Saturday, December 11, 2010

This Old Man

Have you ever wondered where middle age begins or where it leaves off? It's always been a vague mystery to me, a large demographic category with fuzzy borders at both ends.

Once I got past high school, I've not been one to dwell much on my age. Mostly I've been happy to be where I was at the time, and I never found any particular birthday to be a profound marker of how much sand had slipped into the bottom of my hourglass; of how little remained above.

Still, every now and again I've been brought up short by how I'm seen by those around me. one of those moment occurred shortly after my 21st birthday. I was in Chicago at the time, on break from college, and decided to buy a bottle of bourbon in a liquor store. While buying bourbon was not a new experience for me, doing so legally was, and I suppose I was partly motivated by the chance to exercise a right of my freshly-minted majority.

When the middle-aged clerk (think 50s) carded me, I was ready. I casually handed over my driver's license, and paused while he scrutinized it. Imagine my shock when, after doing the math, he concluded that he wouldn't sell me the bourbon because it was too close to my 21st birthday. Too close? What the hell did that mean? I was outraged. But I got no further explanation, and was ushered out the door sans bourbon. That was perhaps the last time I clearly remember feeling that I was too young.

• • •
Living in community for 36 years, I've tended to relate to all my fellow members and even the prospective members as peers. Sure, some of our ages don't match up too well, and some have life experiences that others don't (if you're paying attention, this inevitably runs both ways, independent of age), yet it always takes me by surprise when it turns out that a member's mother is the same age as me. (How can that be? Mothers are always of another generation One that dresses for dinner, wears lipstick and girdles, and does volunteer work for the Girl Scouts.)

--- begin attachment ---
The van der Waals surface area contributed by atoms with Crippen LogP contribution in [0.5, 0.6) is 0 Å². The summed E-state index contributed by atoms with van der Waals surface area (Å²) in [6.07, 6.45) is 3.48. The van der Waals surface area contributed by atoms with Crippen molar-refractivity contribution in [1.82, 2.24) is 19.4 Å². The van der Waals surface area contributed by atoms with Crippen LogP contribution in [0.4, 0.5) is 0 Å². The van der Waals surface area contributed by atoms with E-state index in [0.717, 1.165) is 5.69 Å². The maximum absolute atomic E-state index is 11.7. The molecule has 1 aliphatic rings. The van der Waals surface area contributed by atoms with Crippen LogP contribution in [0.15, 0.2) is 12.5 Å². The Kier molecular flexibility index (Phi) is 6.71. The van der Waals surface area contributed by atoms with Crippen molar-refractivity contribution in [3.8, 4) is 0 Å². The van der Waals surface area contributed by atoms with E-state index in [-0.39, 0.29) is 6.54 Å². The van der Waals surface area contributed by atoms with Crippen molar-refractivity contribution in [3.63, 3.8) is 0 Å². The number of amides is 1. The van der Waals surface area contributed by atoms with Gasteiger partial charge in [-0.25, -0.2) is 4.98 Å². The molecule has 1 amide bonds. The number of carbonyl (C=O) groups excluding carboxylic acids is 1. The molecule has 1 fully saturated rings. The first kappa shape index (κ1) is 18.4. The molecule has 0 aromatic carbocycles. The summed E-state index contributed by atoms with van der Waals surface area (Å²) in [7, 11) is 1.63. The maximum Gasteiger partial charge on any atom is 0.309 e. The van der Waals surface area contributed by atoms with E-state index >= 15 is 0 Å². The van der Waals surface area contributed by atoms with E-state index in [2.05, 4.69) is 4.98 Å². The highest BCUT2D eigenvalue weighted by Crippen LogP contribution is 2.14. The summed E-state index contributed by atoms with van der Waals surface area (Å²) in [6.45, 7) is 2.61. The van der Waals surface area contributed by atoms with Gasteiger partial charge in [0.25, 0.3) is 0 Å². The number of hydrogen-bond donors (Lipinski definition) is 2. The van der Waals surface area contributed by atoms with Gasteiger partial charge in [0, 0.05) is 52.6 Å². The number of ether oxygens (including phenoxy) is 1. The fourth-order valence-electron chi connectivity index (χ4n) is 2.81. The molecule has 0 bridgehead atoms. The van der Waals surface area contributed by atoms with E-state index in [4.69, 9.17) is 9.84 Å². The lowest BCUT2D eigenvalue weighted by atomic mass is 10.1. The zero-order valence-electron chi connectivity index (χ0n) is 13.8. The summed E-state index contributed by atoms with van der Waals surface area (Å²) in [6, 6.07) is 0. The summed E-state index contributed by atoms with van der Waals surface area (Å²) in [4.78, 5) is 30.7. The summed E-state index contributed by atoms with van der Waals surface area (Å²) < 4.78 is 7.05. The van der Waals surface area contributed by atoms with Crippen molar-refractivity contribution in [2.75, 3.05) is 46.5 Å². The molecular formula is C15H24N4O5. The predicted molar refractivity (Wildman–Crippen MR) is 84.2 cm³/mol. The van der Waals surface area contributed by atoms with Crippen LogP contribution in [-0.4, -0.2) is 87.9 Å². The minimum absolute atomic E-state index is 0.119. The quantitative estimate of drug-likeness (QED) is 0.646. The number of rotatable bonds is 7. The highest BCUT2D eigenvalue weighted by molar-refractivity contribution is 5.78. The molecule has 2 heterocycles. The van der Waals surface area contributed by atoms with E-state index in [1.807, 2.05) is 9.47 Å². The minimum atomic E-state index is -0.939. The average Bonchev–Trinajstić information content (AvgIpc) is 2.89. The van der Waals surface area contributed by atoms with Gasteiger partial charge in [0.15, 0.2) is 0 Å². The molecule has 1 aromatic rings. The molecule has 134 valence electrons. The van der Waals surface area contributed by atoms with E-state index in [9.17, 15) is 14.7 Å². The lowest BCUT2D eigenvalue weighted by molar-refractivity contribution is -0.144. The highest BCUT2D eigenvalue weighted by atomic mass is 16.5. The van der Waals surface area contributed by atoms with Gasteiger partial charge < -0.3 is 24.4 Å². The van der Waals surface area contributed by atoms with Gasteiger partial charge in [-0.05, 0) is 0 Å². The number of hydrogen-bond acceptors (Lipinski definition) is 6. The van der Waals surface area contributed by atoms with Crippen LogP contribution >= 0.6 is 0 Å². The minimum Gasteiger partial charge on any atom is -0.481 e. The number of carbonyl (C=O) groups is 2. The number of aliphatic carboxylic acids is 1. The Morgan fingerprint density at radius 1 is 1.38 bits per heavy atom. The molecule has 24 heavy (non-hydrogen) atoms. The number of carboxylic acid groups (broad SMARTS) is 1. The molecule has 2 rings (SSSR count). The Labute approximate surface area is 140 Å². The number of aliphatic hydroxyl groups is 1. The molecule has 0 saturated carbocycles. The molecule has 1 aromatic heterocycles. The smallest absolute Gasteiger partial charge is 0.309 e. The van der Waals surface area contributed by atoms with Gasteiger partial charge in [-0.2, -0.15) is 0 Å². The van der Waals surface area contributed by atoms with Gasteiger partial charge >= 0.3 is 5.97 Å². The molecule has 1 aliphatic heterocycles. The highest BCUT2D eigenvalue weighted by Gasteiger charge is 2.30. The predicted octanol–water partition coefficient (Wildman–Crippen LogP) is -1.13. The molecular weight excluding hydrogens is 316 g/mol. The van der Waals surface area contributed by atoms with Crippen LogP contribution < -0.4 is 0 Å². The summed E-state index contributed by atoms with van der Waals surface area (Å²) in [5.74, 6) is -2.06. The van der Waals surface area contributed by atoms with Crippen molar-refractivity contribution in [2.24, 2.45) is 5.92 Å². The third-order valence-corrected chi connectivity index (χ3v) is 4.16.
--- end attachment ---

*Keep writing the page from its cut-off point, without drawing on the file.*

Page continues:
Community has sustained me in my non-generational bubble, and I've stretched the boundaries further by leading a vigorous life. At 61 I haven't slowed down much, suffer no significant health maladies, and still work long hours. Middle age for me has meant my hair has gotten thinner and whiter, my middle has thickened, the hearing in my left ear is deteriorating, and I don't always portage the canoe any more (though I still paddle stern).

Three years ago, I married a woman 20 years my junior. While I was worried at the time about what the age gap might mean for the prospects of a partnership where we matched energy, it's turned out not to matter that much that she can't keep up. We love each other anyway.
• • •
Early last week I spent two days visiting Alpha Farm in Deadwood OR. I was there mainly to visit with with my dear friend, Caroline Estes, which I did. Around the edges, I met many of the new, young faces among the 16 or so residents. While Caroline and her husband Jim are both in their 80s, most of the other residents are in their 20s and 30s, with one or two north of 40. It seemed a typical mix and I thought no more about it.

When my friends Peg & Paul drove out to Alpha Wed morning to collect me for an overnight visit in Eugene, they were coming to Alpha for the first time and didn't know their way around. When they got out of their car, they inquired of the first person they bumped into where Laird was. The reply came back: "You mean the old guy?"

I guess I'm no longer middle aged.

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